“We have already seen the drain down on Post Road, and the reality is that business is moving like a horseshoe around it,” he continued. “I feel like this is another loop they have to jump through and I am not convinced that [the project] will gobble up industrial space.”
The specific amendment recommendations to the Comprehensive Plan and town zoning ordinance encompass merging the site’s zoning designations, which is zoned in areas as commercial, light industrial and high density residential, into commercial retail for the entire property.
Frenchtown Partners, LLC, also requested that a number of changes to the zoning district descriptions, such as one building having a drive-through window, be done by right, thus bypassing the zoning board from making recommendations on the changes. The request drew the commission and the applicant’s attorney into another considerable debate about whether the applicant should given such power over changes at the Frenchtown Commons site.
A number of local residents concerned about the impact of the zoning and Comprehensive Plan changes to the Frenchtown Commons site also spoke on Tuesday evening.
“We had disruption during the building of Route 403, our house shook, and the promise was that Frenchtown Road would become a residential area,” said Richard Einig of 335 Frenchtown Road in East Greenwich. “Route 403 did reduce the traffic running up and down Frenchtown Road, but now with this proposal all of the sudden, we will be right back into a very heavy traffic situation, and I don’t want this to be turned into a place where there is a lot of noise and signs.”
“Light industrial development is to me such a premium type of use for any town to have,” said Diane Williamson, director of Community Development in Bristol and a North Kingstown resident. “The developer says no one has come up to me [about developing on the light industrial zone], but that doesn’t mean there won’t be.”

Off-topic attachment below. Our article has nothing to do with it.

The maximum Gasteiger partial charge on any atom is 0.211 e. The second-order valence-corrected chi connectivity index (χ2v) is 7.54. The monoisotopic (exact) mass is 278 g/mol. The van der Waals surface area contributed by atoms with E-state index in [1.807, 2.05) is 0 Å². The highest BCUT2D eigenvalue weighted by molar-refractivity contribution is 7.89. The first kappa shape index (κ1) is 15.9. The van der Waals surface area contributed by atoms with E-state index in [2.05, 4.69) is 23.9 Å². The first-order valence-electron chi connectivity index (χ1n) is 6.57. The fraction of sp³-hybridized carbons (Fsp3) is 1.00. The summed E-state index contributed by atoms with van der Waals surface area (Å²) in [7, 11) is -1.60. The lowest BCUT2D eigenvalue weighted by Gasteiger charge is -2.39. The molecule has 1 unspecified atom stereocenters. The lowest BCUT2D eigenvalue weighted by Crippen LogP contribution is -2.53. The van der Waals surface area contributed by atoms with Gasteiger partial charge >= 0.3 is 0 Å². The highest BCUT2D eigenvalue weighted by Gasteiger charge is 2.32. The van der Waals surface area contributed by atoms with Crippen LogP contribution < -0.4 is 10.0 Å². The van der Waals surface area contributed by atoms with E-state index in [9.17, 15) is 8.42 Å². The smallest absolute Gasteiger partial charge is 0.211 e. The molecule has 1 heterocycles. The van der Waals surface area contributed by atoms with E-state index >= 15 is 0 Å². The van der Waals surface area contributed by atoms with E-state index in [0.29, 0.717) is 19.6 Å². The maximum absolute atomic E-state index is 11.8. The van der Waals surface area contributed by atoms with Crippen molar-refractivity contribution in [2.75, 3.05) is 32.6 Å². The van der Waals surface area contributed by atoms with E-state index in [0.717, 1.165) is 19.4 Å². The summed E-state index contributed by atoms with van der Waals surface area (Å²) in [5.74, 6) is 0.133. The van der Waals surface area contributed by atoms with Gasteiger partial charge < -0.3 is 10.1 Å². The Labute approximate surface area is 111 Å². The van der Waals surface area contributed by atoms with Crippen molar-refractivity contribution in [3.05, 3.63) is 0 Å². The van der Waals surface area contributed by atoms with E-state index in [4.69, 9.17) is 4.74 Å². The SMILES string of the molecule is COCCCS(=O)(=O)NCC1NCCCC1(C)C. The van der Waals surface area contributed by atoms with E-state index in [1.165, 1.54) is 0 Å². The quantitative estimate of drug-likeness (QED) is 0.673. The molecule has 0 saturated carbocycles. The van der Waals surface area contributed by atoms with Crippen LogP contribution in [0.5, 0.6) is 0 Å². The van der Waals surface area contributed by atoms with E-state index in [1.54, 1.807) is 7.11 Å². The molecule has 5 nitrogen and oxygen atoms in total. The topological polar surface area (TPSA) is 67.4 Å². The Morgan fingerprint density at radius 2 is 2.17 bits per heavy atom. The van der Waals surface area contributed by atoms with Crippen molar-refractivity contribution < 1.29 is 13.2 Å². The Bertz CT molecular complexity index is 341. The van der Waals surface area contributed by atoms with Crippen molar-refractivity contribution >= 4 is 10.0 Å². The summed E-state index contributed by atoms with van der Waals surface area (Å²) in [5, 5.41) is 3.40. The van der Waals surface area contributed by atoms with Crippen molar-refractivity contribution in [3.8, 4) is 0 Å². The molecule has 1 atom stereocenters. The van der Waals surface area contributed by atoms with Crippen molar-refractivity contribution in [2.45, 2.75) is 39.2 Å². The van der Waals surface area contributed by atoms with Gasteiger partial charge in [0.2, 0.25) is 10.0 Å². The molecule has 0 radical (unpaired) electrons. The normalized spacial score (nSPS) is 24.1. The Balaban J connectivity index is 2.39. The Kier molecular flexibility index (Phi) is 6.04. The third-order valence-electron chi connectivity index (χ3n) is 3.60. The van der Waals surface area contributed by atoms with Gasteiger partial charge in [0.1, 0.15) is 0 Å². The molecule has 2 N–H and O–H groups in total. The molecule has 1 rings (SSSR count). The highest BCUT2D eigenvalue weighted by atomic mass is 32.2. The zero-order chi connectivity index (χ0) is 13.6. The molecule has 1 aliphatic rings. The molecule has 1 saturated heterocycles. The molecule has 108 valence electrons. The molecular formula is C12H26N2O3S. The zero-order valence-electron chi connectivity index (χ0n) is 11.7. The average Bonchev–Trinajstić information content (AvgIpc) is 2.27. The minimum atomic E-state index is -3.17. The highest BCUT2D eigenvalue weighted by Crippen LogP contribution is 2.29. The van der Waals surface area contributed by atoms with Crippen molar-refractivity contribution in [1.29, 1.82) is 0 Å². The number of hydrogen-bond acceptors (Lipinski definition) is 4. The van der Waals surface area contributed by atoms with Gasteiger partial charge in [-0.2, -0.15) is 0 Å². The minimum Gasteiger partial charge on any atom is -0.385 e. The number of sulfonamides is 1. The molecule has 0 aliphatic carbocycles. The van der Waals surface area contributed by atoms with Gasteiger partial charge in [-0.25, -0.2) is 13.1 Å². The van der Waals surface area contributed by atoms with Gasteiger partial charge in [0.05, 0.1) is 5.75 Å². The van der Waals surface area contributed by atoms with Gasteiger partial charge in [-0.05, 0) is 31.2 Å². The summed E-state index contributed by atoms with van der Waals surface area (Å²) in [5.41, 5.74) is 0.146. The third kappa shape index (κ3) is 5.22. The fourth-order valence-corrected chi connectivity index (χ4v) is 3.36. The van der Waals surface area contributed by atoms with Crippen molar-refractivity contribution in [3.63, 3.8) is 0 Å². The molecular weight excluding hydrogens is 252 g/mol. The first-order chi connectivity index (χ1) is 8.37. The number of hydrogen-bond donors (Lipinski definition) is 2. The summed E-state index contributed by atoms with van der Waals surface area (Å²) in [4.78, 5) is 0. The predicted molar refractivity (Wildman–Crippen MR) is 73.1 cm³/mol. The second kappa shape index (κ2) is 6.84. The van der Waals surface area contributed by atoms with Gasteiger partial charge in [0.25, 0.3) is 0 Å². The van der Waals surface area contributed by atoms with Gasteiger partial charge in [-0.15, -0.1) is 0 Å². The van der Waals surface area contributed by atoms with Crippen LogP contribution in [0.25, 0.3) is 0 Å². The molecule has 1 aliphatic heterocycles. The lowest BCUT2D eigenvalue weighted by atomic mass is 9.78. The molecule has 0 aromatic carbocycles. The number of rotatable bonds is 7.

“I think it is short sighted when there might be a better opportunity if you just wait,” she added.
Ultimately, the planning commission voted five to zero, with Palmer abstaining, to give a positive recommendation to the town council for the Comprehensive Plan amendment without requiring the applicant to provide an impact study. The commission also voted five to zero, with commission member Jeffrey S. Michaelson abstaining, to give a positive recommendation to the requested zoning changes minus the allowance for the construction of two free standing signs on the site.
The recommendation was also approved subject to modifications to design plans submitted in January, including the stipulation that Frenchtown Partners, LLC incorporate New England style architecture elements into the site’s building make-up. The modifications will be discussed and voted on at the planning commission’s June 4 meeting.
The planning commission also deferred holding its Master Plan informational hearing on the Frenchtown Commons project, as well as making a recommendation to the town council on the issuance of special use permits and variances at the site, until the June 4 meeting.